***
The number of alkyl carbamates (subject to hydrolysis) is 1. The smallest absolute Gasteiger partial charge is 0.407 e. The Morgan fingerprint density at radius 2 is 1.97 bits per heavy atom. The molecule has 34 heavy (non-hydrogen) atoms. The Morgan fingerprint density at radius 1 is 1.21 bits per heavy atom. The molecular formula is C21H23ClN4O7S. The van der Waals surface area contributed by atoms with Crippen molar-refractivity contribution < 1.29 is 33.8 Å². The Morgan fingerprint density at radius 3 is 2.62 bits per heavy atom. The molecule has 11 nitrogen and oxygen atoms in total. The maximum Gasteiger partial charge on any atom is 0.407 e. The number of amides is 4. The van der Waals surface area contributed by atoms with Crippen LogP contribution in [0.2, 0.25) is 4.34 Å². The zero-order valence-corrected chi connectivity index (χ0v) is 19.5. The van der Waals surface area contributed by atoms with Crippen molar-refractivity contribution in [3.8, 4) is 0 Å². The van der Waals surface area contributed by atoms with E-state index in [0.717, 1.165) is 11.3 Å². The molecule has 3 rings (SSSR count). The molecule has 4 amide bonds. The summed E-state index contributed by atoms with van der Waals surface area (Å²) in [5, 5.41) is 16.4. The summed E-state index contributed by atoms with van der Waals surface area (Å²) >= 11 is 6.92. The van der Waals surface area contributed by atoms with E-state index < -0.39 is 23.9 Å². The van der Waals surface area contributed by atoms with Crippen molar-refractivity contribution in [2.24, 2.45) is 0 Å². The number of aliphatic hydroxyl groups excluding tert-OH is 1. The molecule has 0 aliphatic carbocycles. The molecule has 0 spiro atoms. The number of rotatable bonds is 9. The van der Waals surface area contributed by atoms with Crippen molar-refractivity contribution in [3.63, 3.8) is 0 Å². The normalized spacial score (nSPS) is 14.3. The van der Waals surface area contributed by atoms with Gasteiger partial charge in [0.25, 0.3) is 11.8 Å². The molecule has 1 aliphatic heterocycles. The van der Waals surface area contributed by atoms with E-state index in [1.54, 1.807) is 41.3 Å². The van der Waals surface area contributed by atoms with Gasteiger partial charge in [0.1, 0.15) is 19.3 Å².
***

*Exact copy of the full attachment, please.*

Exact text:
The number of alkyl carbamates (subject to hydrolysis) is 1. The smallest absolute Gasteiger partial charge is 0.407 e. The Morgan fingerprint density at radius 2 is 1.97 bits per heavy atom. The molecule has 34 heavy (non-hydrogen) atoms. The Morgan fingerprint density at radius 1 is 1.21 bits per heavy atom. The molecular formula is C21H23ClN4O7S. The van der Waals surface area contributed by atoms with Crippen molar-refractivity contribution < 1.29 is 33.8 Å². The Morgan fingerprint density at radius 3 is 2.62 bits per heavy atom. The molecule has 11 nitrogen and oxygen atoms in total. The maximum Gasteiger partial charge on any atom is 0.407 e. The number of amides is 4. The van der Waals surface area contributed by atoms with Crippen LogP contribution in [0.2, 0.25) is 4.34 Å². The zero-order valence-corrected chi connectivity index (χ0v) is 19.5. The van der Waals surface area contributed by atoms with Crippen molar-refractivity contribution in [3.8, 4) is 0 Å². The van der Waals surface area contributed by atoms with E-state index in [0.717, 1.165) is 11.3 Å². The molecule has 3 rings (SSSR count). The molecule has 4 amide bonds. The summed E-state index contributed by atoms with van der Waals surface area (Å²) in [5, 5.41) is 16.4. The summed E-state index contributed by atoms with van der Waals surface area (Å²) >= 11 is 6.92. The van der Waals surface area contributed by atoms with E-state index < -0.39 is 23.9 Å². The van der Waals surface area contributed by atoms with Crippen molar-refractivity contribution in [2.24, 2.45) is 0 Å². The number of aliphatic hydroxyl groups excluding tert-OH is 1. The molecule has 0 aliphatic carbocycles. The molecule has 0 spiro atoms. The number of rotatable bonds is 9. The van der Waals surface area contributed by atoms with Crippen molar-refractivity contribution in [3.63, 3.8) is 0 Å². The normalized spacial score (nSPS) is 14.3. The van der Waals surface area contributed by atoms with Gasteiger partial charge in [0.25, 0.3) is 11.8 Å². The molecule has 1 aliphatic heterocycles. The van der Waals surface area contributed by atoms with E-state index in [1.54, 1.807) is 41.3 Å². The van der Waals surface area contributed by atoms with Gasteiger partial charge in [0.1, 0.15) is 19.3 Å².